Week 2 Skills:
- Paw Pad with Handler Movement
- Impulse Control – Continuation of Ground Tether
- Collar Cues – Moving Puppy While Handler Is Seated
- Body Handling
- READING: Socialization
WEEK 2 – PAW PAD: Introducing the Paw Pad with Handler Movement
Goal Behavior: Puppy remains in a STAND position on the Paw Pad while the handler moves out of position, away from the puppy.
Why: This introduces self-control and is the foundation for the STAY command.
- Puppy off leash.
- Paw Pad placed where puppy will be successful at keeping a straight line (i.e., on the wall or away from the wall.)
- Treat pouch full of rewards.
- Prerequisite: If a puppy is not successful with Week 1, do not add Week 2 curriculum. Have puppy continue working on Week 1 curriculum while other puppies move on.
- During a session, small breaks of holding the puppy can be given, but a puppy may need a 10-minute break to BUSY and get a drink and relax. Session can be repeated after.
- Pay attention to your treat hand. It must be in front of the puppy’s nose, or slightly to the left when delivering a treat. Puppy’s head must NOT curl in front of the handler’s left leg. If puppy’s head does curl, check placementof your treat delivery.
- High rate of reinforcement should be delivered as handler is moving in and out of position.
- All of this movement should be done while puppy is chewing his previous reward.
- Do not rush to increase distance from the puppy. The puppy needs a strong history of reinforcement for staying on the Paw Pad while the handler is moving. This will help the puppy realize that remaining on the Paw Pad will result in food.
- The time between rewards should gradually increase while the handler is still close to the puppy.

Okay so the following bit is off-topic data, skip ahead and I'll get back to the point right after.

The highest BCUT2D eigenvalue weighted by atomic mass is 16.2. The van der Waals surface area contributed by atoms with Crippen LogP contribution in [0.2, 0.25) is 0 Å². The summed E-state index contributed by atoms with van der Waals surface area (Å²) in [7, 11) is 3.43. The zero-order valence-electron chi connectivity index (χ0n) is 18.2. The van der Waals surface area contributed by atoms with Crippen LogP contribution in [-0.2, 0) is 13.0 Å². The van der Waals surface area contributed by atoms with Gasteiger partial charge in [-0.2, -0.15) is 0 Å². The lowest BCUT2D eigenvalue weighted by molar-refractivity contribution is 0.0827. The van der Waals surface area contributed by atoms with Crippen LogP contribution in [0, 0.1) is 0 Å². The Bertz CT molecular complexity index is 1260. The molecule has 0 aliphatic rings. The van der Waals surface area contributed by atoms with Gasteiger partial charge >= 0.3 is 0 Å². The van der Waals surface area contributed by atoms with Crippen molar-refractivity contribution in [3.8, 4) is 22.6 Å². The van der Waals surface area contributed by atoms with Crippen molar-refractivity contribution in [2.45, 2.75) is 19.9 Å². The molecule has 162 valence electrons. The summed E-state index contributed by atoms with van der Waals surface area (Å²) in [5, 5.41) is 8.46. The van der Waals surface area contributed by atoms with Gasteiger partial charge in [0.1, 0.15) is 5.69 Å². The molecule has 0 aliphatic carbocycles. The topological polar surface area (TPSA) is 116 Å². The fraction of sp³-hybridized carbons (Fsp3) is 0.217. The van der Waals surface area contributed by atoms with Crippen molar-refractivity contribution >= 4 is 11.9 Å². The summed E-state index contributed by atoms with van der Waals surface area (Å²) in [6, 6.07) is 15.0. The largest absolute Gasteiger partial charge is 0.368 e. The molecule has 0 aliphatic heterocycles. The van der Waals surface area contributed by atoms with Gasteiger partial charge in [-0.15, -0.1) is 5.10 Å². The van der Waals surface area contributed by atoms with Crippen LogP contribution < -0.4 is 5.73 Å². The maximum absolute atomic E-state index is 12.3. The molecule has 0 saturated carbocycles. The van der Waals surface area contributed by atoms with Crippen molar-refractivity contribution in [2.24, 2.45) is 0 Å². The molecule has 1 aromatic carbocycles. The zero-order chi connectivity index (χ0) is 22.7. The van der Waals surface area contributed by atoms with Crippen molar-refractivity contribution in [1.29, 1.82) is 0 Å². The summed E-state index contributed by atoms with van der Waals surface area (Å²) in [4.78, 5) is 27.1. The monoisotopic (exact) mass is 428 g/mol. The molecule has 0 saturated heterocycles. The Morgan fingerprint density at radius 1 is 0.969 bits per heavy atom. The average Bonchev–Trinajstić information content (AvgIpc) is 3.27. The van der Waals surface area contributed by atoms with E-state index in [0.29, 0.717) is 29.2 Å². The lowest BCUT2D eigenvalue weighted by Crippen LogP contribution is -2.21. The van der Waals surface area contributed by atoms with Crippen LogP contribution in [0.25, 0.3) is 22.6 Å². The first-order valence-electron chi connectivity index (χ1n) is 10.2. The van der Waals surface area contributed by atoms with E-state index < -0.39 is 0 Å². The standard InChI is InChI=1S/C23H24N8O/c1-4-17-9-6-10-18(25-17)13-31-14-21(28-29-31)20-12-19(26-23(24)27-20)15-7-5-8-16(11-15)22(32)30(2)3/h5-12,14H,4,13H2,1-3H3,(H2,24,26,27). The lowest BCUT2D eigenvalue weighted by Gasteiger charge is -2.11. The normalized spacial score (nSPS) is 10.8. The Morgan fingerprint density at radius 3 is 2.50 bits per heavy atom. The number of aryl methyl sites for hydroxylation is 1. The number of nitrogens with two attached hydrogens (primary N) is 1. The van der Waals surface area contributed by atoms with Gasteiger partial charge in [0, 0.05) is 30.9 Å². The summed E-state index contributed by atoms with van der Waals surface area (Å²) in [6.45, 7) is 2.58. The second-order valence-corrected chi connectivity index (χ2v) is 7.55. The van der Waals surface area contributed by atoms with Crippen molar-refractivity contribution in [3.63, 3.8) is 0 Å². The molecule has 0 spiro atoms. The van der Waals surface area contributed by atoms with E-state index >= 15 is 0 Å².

- If puppy becomes restless or moves off the Paw Pad, the puppy is being asked to hold the position for too long.
Steps: Adding Handler Movement
- Review standing on the Paw Pad where you left off at home.
- Have puppy STAND on the Paw Pad. Mark and reward.
- As the puppy is chewing reward handler should take one small step forward with the right leg. Slightly pivot on the left leg and immediately return to the original position. Mark and reward. The movement needs to be so small that the puppy barely sees the movement.
- Repeat the small step several times, gradually increasing the distance of your step. Keep the left leg next to the Paw Pad and just pivot on it. This is less distracting to the puppy.
- Next, handler pivots in front of the puppy, marking and rewarding before stepping back into position. Repeat several times.
- If puppy is solid on the Paw Pad while handler is pivoting in front of the puppy, handler may take a step backwards, while facing the puppy. Mark, then move back to the position in front of the puppy and deliver reward. Repeat several times.
- Once the puppy is holding his position the handler can then take a step forward, sideways or backward. Handler returns to position to reward the puppy, as long as he stays on the Paw Pad. Repeat several times.
- If the puppy is successful, the handler may gradually increase the number of steps. It might take several sessions for the puppy to be comfortable with the handler 6 feet away.
- If handler is certain the puppy will STAY on the Paw Pad, the use of the verbal STAY as well hand cue can be used as handler steps away. In positive training, the cues are added AFTER the behavior begins to take shape.
WEEK 2 – IMPULSE CONTROL: Ground Tether Part 2
Goal Behavior: Puppy is able to keep a loose leash and collar around distractions while focused on the handler.
Why: Puppy continues to practice impulse control choosing the reward over the distraction.
- Puppy on leash
- Suitable distractions